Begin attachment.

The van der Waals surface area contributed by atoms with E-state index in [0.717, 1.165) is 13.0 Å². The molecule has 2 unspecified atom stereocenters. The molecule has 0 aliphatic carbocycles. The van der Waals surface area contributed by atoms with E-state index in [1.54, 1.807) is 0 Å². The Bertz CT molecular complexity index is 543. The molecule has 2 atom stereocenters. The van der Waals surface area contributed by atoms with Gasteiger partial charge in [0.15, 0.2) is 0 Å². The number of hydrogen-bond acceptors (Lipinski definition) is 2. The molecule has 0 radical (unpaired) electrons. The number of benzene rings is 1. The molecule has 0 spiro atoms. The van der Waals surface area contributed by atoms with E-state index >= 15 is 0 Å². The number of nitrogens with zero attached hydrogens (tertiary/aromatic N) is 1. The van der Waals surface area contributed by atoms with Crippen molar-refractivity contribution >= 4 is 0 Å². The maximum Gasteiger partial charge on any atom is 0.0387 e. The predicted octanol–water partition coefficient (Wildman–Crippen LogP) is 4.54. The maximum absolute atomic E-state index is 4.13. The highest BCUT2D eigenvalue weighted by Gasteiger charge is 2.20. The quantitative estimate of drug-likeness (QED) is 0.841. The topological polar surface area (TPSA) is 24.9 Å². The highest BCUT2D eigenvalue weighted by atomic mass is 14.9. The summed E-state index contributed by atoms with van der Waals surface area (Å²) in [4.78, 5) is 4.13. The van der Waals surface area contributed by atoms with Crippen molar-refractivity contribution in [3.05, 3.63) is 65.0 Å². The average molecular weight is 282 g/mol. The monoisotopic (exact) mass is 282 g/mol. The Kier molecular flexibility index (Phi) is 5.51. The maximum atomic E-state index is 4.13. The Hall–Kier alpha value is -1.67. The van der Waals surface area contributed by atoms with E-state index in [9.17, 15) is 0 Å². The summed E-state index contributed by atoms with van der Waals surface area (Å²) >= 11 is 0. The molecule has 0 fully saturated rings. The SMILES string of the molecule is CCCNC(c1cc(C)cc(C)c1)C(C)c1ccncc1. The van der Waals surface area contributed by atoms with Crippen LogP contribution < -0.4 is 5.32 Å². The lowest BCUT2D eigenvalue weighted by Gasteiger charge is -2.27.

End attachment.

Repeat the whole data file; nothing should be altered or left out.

The van der Waals surface area contributed by atoms with E-state index in [0.717, 1.165) is 13.0 Å². The molecule has 2 unspecified atom stereocenters. The molecule has 0 aliphatic carbocycles. The van der Waals surface area contributed by atoms with E-state index in [1.54, 1.807) is 0 Å². The Bertz CT molecular complexity index is 543. The molecule has 2 atom stereocenters. The van der Waals surface area contributed by atoms with Gasteiger partial charge in [0.15, 0.2) is 0 Å². The number of hydrogen-bond acceptors (Lipinski definition) is 2. The molecule has 0 radical (unpaired) electrons. The number of benzene rings is 1. The molecule has 0 spiro atoms. The van der Waals surface area contributed by atoms with E-state index >= 15 is 0 Å². The number of nitrogens with zero attached hydrogens (tertiary/aromatic N) is 1. The van der Waals surface area contributed by atoms with Crippen molar-refractivity contribution >= 4 is 0 Å². The maximum Gasteiger partial charge on any atom is 0.0387 e. The predicted octanol–water partition coefficient (Wildman–Crippen LogP) is 4.54. The maximum absolute atomic E-state index is 4.13. The highest BCUT2D eigenvalue weighted by Gasteiger charge is 2.20. The quantitative estimate of drug-likeness (QED) is 0.841. The topological polar surface area (TPSA) is 24.9 Å². The highest BCUT2D eigenvalue weighted by atomic mass is 14.9. The summed E-state index contributed by atoms with van der Waals surface area (Å²) in [4.78, 5) is 4.13. The van der Waals surface area contributed by atoms with Crippen molar-refractivity contribution in [3.05, 3.63) is 65.0 Å². The average molecular weight is 282 g/mol. The monoisotopic (exact) mass is 282 g/mol. The Kier molecular flexibility index (Phi) is 5.51. The maximum atomic E-state index is 4.13. The Hall–Kier alpha value is -1.67. The van der Waals surface area contributed by atoms with E-state index in [9.17, 15) is 0 Å². The summed E-state index contributed by atoms with van der Waals surface area (Å²) >= 11 is 0. The molecule has 0 fully saturated rings. The SMILES string of the molecule is CCCNC(c1cc(C)cc(C)c1)C(C)c1ccncc1. The van der Waals surface area contributed by atoms with Crippen LogP contribution < -0.4 is 5.32 Å². The lowest BCUT2D eigenvalue weighted by Gasteiger charge is -2.27.